It doesn't matter /Years from now / the company I had, will / have ceased / This planet will stop /
This universe / exiled…" There are love poems and there are poems about love.
Review by Michael T. Steffen reprinted from the Boston Area Small Press Poetry Scene
December 21, 2010
Again and again readers mistake the authorship of writing. When something unpalatable comes across, we're disinclined to read it. Poetry is a vessel from the old school, one whose techniques for navigating are subjected to the winds that blow, and the crisis which is emphatically expressed in Gloria Mindock's new book 'Nothing Divine Here' in the first poem immediately announces that the dilemma is at the source or well of the inspiration, where a force like greed is being communicated so relentlessly, she can manage little more than to trace the audacity and violence coming at her, in the absence of grace and diplomacy, those gentler persuasions of the struggling heart:I don't dream anymoreI'm only a skeletonthinking about watercruelly hungering for aharvest ("Water," p. 3).You can fool some of the people some of the time. While these poems from Gloria Mindock aren't likely to uplift readers, they will convince their readers with their dismissal of foolery from the page.The contradictions and metaphors that Mindock finds document a frustrated transformation of spirit light, as though now cast on an inalterable, un-pliable clay. The dream of a caring response from the Buberian "thou" of her address can only be reclaimed and reabsorbed in the ceaseless presence of our physical mechanical environment. It is this pervasive. Sometimes when I sleepI dream you love mebut when I'm awake your heartfills with traffic ("Empty Field," p. 11). The observation is undeniable and subject to much of the rage which these poems express.If the artist grasps no pliancy in this inspiration, however, the stuff of art, in poetry language, is itself endowed with nuance and play. By its nature poetry, witty, paradoxical, orchestrates the relationships of its words. To take any of its statements too literally is to be trumped. The apparently pessimistic sense of the title 'Nothing Divine Here', while evoking the Divine, to human senses becomes as true of an image as we get when we look, say, into the source of light-an alarmingly damaged perception of a black spot which we hope isn't permanent. "I am what I am"-much human experience has agreed is the thing the directive mystery at the center of our existence would pronounce of Him/Herself. Mindock virtually makes visible that disappearance with the title '(Nothing) Divine…'-Where?And the "Nothing," set mimetically as it were beside the Divine's stubbornness to be, exists by virtue of remaining indefinite. Nothing is also a wink at feminine determination, in the Shakespearean sense, the ribald opposite of something, that physical void which nature haunts to fill, that place of creation, and so the poet's plangent song, sounding out anger, danger perhaps, but certainly love in the persistence to find and make expressions with this indelible obstacle of our human reflection. 'Nothing Divine Here' is a volume of poetry that will yield in measure with the reader's curiosity and nearness, quintessentially exemplifying what the French critic Rolland Barthes termed the zero degree of writing, from a voice like Philomela's through the inner ear of conscience.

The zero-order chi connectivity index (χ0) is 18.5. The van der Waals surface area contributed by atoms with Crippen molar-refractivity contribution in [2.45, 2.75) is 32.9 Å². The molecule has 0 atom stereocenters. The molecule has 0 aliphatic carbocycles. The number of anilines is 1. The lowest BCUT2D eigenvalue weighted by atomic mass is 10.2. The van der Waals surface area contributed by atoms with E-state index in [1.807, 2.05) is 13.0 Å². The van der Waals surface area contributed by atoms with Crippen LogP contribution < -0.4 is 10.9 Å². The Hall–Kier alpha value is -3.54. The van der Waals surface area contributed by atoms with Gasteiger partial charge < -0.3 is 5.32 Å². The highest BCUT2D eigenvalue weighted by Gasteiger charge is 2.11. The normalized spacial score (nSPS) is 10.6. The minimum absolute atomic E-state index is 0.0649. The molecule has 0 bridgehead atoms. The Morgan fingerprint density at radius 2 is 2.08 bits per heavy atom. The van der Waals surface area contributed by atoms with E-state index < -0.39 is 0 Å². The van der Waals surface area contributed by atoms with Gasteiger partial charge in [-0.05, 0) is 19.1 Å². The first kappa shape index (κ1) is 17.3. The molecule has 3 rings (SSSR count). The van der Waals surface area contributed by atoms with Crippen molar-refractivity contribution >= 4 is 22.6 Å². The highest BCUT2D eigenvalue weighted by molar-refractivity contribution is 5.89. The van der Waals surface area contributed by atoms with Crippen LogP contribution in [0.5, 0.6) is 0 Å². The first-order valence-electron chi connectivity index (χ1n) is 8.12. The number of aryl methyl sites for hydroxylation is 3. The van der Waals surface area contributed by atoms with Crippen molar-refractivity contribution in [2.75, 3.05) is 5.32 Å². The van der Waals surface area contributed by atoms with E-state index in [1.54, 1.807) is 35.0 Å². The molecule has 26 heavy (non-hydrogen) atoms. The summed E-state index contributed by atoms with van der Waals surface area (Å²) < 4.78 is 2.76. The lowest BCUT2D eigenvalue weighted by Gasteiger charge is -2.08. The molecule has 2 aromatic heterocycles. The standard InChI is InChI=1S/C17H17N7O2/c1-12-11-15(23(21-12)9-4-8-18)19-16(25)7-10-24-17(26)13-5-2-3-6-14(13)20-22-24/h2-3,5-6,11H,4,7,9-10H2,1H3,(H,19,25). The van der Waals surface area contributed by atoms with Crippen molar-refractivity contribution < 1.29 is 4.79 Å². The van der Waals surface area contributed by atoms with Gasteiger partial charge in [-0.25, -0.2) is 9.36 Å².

Blood Soaked Dresses by Gloria Mindock
Ibbettson Street Press, 2007
In her fascinating poem cycle, Gloria Mindock jolts back into memory the roots of El Salvador's present day violence.
Mindock coaxes to the page the voices of the dead who lie, less in peace, than in restless obsession with the atrocities
they suffered. She brings forth as well the voices of the living who seem startled to find that they died somewhere between
the horrors they witnessed and the grave they have yet to lie down in. Blood Soaked Dresses is a
beautiful, harrowing first book.
We are reminded of Cezar Vallejo's witnesses: bones, solitude, rain, and the roads -- that we are tied to each
other in beauty and suffering, life and death. Gloria Mindock's poems grant us the voice of a soul caught on a
limb between the promise of peace everlasting and impossible resurrections. Poem after poem we are asked to
uncover those whose bitter ash weeps over the world, and no other country/wants to see it. This book is written
from a compassionate heart that whispers and grieves, one that isn't afraid to holds its gaze.
A poet must never shy from the necessary, no matter how hard it is. In poetry that is both elegant and brutal,
Gloria Mindock exposes the horror of the Salvadorian conflict especially on women. Though Salvador has faded
from the front pages, the war has reincarnated in other countries on other continents making "Blood Soaked Dresses"
completely contemporaneous. This poetry possesses, as Yeats said, "a terrible beauty." And we need it now
more than ever.
The reader of Blood Soaked Dresses is enriched by Mindock's power and commitment. She has earned a place
among our great protest poets, reminding us, with lyric tension, that social justice is our constant
and necessary concern.
$13.50 | ISBN: 978-1-4303-1034-1 | 72 Pages
Order at Lulu.com: http://www.lulu.com/content/1172519
To read reviews go to:
Boston Globe review by Ellen Steinbaum:
Boston Area Small Press and Poetry Scene Reviews: